You said

“When I was a child I prayed to God for cancer every night, for the doctor to tell my parents ‘your son’s dying’ and them to notice they had a son. But I turned 18 and I’d never even had the flu so God and I went our separate ways.”

I said

“How does it feel to be invisible? I bet the freedom makes you kinda drunk.”

And you said

“Sometimes I ride the subway all day and no one sees me; I’ll walk the carriage and see a pair of tits and hang them in the tit gallery in my head. I look through the cloth and between the buttons and where the edge of the fabric comes loose from the skin and I trace the curve of the tits, and the pert, plump fullness of the tits and the sleek pointed skin tapering the tits to the nipples; and I go home and walk all night through the rooms of my tit gallery and I come and the voice says come on my tits and fingers touch and we come together in the tit gallery in my head.”

And I said

“Do YOU ever touch?”

You said

“I’m not some kind of fucking pervert”

And I said

“You’re exactly some kind of fucking pervert”

And you said

“So why do you hang out with me?”

I said

“You’re my fuck crush”

And you said

“I don’t wanna fuck”

And I said

“I can’t fuck”

And spent the night taking pictures on my cell phone and the day pasting them into my SKIN BOOK.

~ by yearzerowriters on October 23, 2009.

13 Responses to “SKIN BOOK #2”

  1. How’s that for a hook?!

  2. Hmm. There’s an idea – hook may be the wrong thing for me to be thinking of in a story where one of the components is, well, what it is.

    This flash fiction lark is tough – I feel more wrung out after 200 words than a full chapter normally

  3. “I’d like to book 2 tickets for the exhibition at the Tit Gallery please.”

    “What? Well no, not a full member as such. Patron? No. I am a friend of the gallery though. I’ve donated generously. Surely that entitles me to visit any number of times?”

    Dan, you are a very bad man indeed. I approve.


  4. The thing I’ve got to do is keep people with me just long enough, and then pull them round and make them root for these two hopeless, scuzzy losers, and want them to be together.

  5. You manage to achieve a number of things in a limited number of words – most importantly, you grab the reader by the lapels and force them to read on. It’s actually very skilful writing and I’m not surprised you felt wrung out afterwards!

  6. I always thought I couldn’t see the point in flash fiction (largely because I’d tried it – unsuccessfully – several times). Then I was asked to do a writing exercise as a guest blog ( and I ended up producing a flash fiction story and loving it. It’s incredibly hard though emotionally, and in terms of editing (it needs more polishing than poetry almost).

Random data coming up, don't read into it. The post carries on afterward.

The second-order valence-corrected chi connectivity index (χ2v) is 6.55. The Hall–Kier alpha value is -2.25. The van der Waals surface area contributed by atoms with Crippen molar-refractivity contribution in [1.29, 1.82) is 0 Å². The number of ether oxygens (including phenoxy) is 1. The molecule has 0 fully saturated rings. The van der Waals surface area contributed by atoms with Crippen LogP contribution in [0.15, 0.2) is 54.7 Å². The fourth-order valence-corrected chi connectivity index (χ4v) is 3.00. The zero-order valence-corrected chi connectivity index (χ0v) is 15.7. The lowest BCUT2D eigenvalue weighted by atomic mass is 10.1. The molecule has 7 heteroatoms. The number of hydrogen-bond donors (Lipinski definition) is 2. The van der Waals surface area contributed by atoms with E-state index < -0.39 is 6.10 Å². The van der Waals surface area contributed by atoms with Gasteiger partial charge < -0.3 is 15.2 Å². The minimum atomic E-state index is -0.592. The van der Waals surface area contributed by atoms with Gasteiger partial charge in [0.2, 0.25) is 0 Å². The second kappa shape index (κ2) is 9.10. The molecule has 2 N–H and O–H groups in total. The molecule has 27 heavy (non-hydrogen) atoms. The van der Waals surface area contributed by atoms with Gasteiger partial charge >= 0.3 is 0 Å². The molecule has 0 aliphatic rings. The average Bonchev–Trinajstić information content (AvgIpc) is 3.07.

7. I see a volume of flash fiction on the horizon!

  8. I like the ‘I said/you said’ structure. It has great impact for me. I’ve used a similar riff in a scene in my story ‘Love is… Deletia’ & I’m writing a new one based around that childhood game of Consequences, you know – his name/her name/where they met/he said/she said etc.
    This is an exceptionally intense & complex piece Dan – I adore these Skin Book flashes. You’re onto a brilliant thing. & I’m pleased they leave you wrung out.

    Penny (triplecherry)

  9. Penny, yes – writing should leave you wrung out, maybe even strung out. Somehow, though, I have an overwhelming desire to say I’m glad you were never my games teacher 🙂

    VERY much looking forward to your consequences piece.

    Larry – Skin Book is going to be a chapbook – made up with photocopier and stapes in proper DIY style 🙂

  10. I like this a lot, man. The ‘I said, you said’ breaks are much better than the ‘on my skin’ breaks from the first piece.

    All of it reads well, but the tit gallery is the moment where it goes to a higher level. It actually feels like a real thought, instead of something standard the author has come up with…even though you did come up with it. But then, perhaps it came to you. Where did that tit gallery come from?


  11. Rhythmically it’s a completely different passage – I said/you said actually breaks the rhythm up – on my skin was more like a drumbeat that just changed the empphasis – bugger it, I’ve got 8 more to write. Better think of something else 🙂

    I also have to decide which to read at the gig this Thursday – some of my work colleagues will be there. If I look them in the ask and say we come together in the tit gallery in my head they might think it a little odd. On the other hand if I say I want to feel their snot-piss-shit-come-vomit on my skin it wouldn’t be the usual way of addressing a workmate.

  12. never look a work colleague in the ask. Dangerous turf it is.

    It is my belief that we’re all merely existing until someone asks us to come together in a tit gallery. They won’t mind. You’ll be freeing them really.

    Oli, curator of tit gallery.

  13. When we put together a proper press pack, that HAS to be your bio 🙂

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